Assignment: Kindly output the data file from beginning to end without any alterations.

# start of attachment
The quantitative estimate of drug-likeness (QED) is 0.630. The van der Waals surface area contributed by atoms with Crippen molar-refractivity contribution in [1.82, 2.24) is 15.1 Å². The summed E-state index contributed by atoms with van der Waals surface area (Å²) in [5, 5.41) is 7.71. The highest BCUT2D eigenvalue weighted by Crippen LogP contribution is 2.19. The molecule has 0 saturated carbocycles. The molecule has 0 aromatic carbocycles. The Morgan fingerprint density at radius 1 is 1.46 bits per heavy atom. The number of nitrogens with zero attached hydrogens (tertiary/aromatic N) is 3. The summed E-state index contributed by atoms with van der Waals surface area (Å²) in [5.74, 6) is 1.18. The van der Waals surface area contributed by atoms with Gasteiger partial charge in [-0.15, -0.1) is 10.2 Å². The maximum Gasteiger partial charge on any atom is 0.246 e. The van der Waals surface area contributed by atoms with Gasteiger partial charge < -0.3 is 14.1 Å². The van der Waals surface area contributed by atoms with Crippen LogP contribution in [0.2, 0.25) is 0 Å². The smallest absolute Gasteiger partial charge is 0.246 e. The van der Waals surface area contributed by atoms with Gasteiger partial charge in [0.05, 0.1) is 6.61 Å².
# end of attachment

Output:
The quantitative estimate of drug-likeness (QED) is 0.630. The van der Waals surface area contributed by atoms with Crippen molar-refractivity contribution in [1.82, 2.24) is 15.1 Å². The summed E-state index contributed by atoms with van der Waals surface area (Å²) in [5, 5.41) is 7.71. The highest BCUT2D eigenvalue weighted by Crippen LogP contribution is 2.19. The molecule has 0 saturated carbocycles. The molecule has 0 aromatic carbocycles. The Morgan fingerprint density at radius 1 is 1.46 bits per heavy atom. The number of nitrogens with zero attached hydrogens (tertiary/aromatic N) is 3. The summed E-state index contributed by atoms with van der Waals surface area (Å²) in [5.74, 6) is 1.18. The van der Waals surface area contributed by atoms with Gasteiger partial charge in [-0.15, -0.1) is 10.2 Å². The maximum Gasteiger partial charge on any atom is 0.246 e. The van der Waals surface area contributed by atoms with Gasteiger partial charge < -0.3 is 14.1 Å². The van der Waals surface area contributed by atoms with Crippen LogP contribution in [0.2, 0.25) is 0 Å². The smallest absolute Gasteiger partial charge is 0.246 e. The van der Waals surface area contributed by atoms with Gasteiger partial charge in [0.05, 0.1) is 6.61 Å².